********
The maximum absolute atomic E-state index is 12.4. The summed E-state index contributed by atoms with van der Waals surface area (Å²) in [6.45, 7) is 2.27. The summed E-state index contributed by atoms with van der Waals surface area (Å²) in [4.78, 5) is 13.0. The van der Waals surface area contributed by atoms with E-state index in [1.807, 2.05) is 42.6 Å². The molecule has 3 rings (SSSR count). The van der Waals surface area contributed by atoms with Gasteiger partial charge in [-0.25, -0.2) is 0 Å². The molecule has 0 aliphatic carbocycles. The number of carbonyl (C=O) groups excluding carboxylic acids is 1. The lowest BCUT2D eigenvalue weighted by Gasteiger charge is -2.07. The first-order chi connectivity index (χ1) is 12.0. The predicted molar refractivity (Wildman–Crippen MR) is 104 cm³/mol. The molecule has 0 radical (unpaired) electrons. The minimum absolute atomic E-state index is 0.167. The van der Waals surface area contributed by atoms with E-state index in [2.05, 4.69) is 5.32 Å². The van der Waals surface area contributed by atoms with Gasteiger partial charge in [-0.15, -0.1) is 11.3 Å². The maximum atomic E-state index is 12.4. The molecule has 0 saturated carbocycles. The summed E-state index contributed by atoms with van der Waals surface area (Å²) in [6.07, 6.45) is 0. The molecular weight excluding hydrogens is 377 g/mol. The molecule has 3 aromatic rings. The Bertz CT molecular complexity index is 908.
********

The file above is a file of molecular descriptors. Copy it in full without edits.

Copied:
The maximum absolute atomic E-state index is 12.4. The summed E-state index contributed by atoms with van der Waals surface area (Å²) in [6.45, 7) is 2.27. The summed E-state index contributed by atoms with van der Waals surface area (Å²) in [4.78, 5) is 13.0. The van der Waals surface area contributed by atoms with E-state index in [1.807, 2.05) is 42.6 Å². The molecule has 3 rings (SSSR count). The van der Waals surface area contributed by atoms with Gasteiger partial charge in [-0.25, -0.2) is 0 Å². The molecule has 0 aliphatic carbocycles. The number of carbonyl (C=O) groups excluding carboxylic acids is 1. The lowest BCUT2D eigenvalue weighted by Gasteiger charge is -2.07. The first-order chi connectivity index (χ1) is 12.0. The predicted molar refractivity (Wildman–Crippen MR) is 104 cm³/mol. The molecule has 0 radical (unpaired) electrons. The minimum absolute atomic E-state index is 0.167. The van der Waals surface area contributed by atoms with E-state index in [2.05, 4.69) is 5.32 Å². The van der Waals surface area contributed by atoms with Gasteiger partial charge in [-0.15, -0.1) is 11.3 Å². The maximum atomic E-state index is 12.4. The molecule has 0 saturated carbocycles. The summed E-state index contributed by atoms with van der Waals surface area (Å²) in [6.07, 6.45) is 0. The molecular weight excluding hydrogens is 377 g/mol. The molecule has 3 aromatic rings. The Bertz CT molecular complexity index is 908.